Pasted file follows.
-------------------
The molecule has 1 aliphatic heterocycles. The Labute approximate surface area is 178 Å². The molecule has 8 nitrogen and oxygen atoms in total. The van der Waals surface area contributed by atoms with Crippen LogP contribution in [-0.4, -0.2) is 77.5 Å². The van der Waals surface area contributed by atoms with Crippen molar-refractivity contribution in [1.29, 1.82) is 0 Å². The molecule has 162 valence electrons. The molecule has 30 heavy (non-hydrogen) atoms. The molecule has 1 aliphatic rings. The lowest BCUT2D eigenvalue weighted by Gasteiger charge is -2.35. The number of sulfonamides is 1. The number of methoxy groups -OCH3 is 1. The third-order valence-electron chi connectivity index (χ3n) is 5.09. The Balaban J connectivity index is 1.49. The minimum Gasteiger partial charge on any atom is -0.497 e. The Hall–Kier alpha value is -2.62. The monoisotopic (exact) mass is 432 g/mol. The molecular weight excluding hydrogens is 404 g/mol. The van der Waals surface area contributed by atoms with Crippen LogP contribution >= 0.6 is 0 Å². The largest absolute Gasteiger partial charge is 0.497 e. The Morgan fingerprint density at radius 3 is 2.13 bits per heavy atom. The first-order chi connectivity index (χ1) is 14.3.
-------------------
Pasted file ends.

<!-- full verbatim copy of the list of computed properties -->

The molecule has 1 aliphatic heterocycles. The Labute approximate surface area is 178 Å². The molecule has 8 nitrogen and oxygen atoms in total. The van der Waals surface area contributed by atoms with Crippen LogP contribution in [-0.4, -0.2) is 77.5 Å². The van der Waals surface area contributed by atoms with Crippen molar-refractivity contribution in [1.29, 1.82) is 0 Å². The molecule has 162 valence electrons. The molecule has 30 heavy (non-hydrogen) atoms. The molecule has 1 aliphatic rings. The lowest BCUT2D eigenvalue weighted by Gasteiger charge is -2.35. The number of sulfonamides is 1. The number of methoxy groups -OCH3 is 1. The third-order valence-electron chi connectivity index (χ3n) is 5.09. The Balaban J connectivity index is 1.49. The minimum Gasteiger partial charge on any atom is -0.497 e. The Hall–Kier alpha value is -2.62. The monoisotopic (exact) mass is 432 g/mol. The molecular weight excluding hydrogens is 404 g/mol. The van der Waals surface area contributed by atoms with Crippen LogP contribution >= 0.6 is 0 Å². The largest absolute Gasteiger partial charge is 0.497 e. The Morgan fingerprint density at radius 3 is 2.13 bits per heavy atom. The first-order chi connectivity index (χ1) is 14.3.